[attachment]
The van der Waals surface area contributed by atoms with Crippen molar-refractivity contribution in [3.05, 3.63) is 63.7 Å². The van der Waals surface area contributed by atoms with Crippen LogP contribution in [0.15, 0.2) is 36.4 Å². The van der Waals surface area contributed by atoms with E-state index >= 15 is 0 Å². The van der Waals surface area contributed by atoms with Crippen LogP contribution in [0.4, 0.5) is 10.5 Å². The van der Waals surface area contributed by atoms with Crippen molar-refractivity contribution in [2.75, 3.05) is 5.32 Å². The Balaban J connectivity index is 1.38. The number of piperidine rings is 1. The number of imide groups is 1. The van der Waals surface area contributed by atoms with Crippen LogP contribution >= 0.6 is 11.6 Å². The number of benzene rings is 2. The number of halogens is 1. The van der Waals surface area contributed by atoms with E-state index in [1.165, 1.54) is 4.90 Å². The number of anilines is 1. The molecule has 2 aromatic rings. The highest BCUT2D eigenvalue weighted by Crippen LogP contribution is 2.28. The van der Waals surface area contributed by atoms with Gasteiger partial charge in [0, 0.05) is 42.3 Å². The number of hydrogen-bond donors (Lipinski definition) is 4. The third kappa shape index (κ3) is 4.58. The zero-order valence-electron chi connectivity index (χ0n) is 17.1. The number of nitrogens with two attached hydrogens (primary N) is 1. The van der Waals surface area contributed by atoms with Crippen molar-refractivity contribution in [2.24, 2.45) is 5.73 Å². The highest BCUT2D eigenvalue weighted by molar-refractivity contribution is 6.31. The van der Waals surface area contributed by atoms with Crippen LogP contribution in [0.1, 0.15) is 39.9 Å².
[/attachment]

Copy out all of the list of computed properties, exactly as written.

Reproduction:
The van der Waals surface area contributed by atoms with Crippen molar-refractivity contribution in [3.05, 3.63) is 63.7 Å². The van der Waals surface area contributed by atoms with Crippen LogP contribution in [0.15, 0.2) is 36.4 Å². The van der Waals surface area contributed by atoms with E-state index >= 15 is 0 Å². The van der Waals surface area contributed by atoms with Crippen LogP contribution in [0.4, 0.5) is 10.5 Å². The van der Waals surface area contributed by atoms with Crippen molar-refractivity contribution in [2.75, 3.05) is 5.32 Å². The Balaban J connectivity index is 1.38. The number of piperidine rings is 1. The number of imide groups is 1. The van der Waals surface area contributed by atoms with Crippen LogP contribution >= 0.6 is 11.6 Å². The number of benzene rings is 2. The number of halogens is 1. The van der Waals surface area contributed by atoms with E-state index in [1.165, 1.54) is 4.90 Å². The number of anilines is 1. The molecule has 2 aromatic rings. The highest BCUT2D eigenvalue weighted by Crippen LogP contribution is 2.28. The van der Waals surface area contributed by atoms with Gasteiger partial charge in [0, 0.05) is 42.3 Å². The number of hydrogen-bond donors (Lipinski definition) is 4. The third kappa shape index (κ3) is 4.58. The zero-order valence-electron chi connectivity index (χ0n) is 17.1. The number of nitrogens with two attached hydrogens (primary N) is 1. The van der Waals surface area contributed by atoms with Crippen molar-refractivity contribution in [2.24, 2.45) is 5.73 Å². The highest BCUT2D eigenvalue weighted by molar-refractivity contribution is 6.31. The van der Waals surface area contributed by atoms with Crippen LogP contribution in [0.1, 0.15) is 39.9 Å².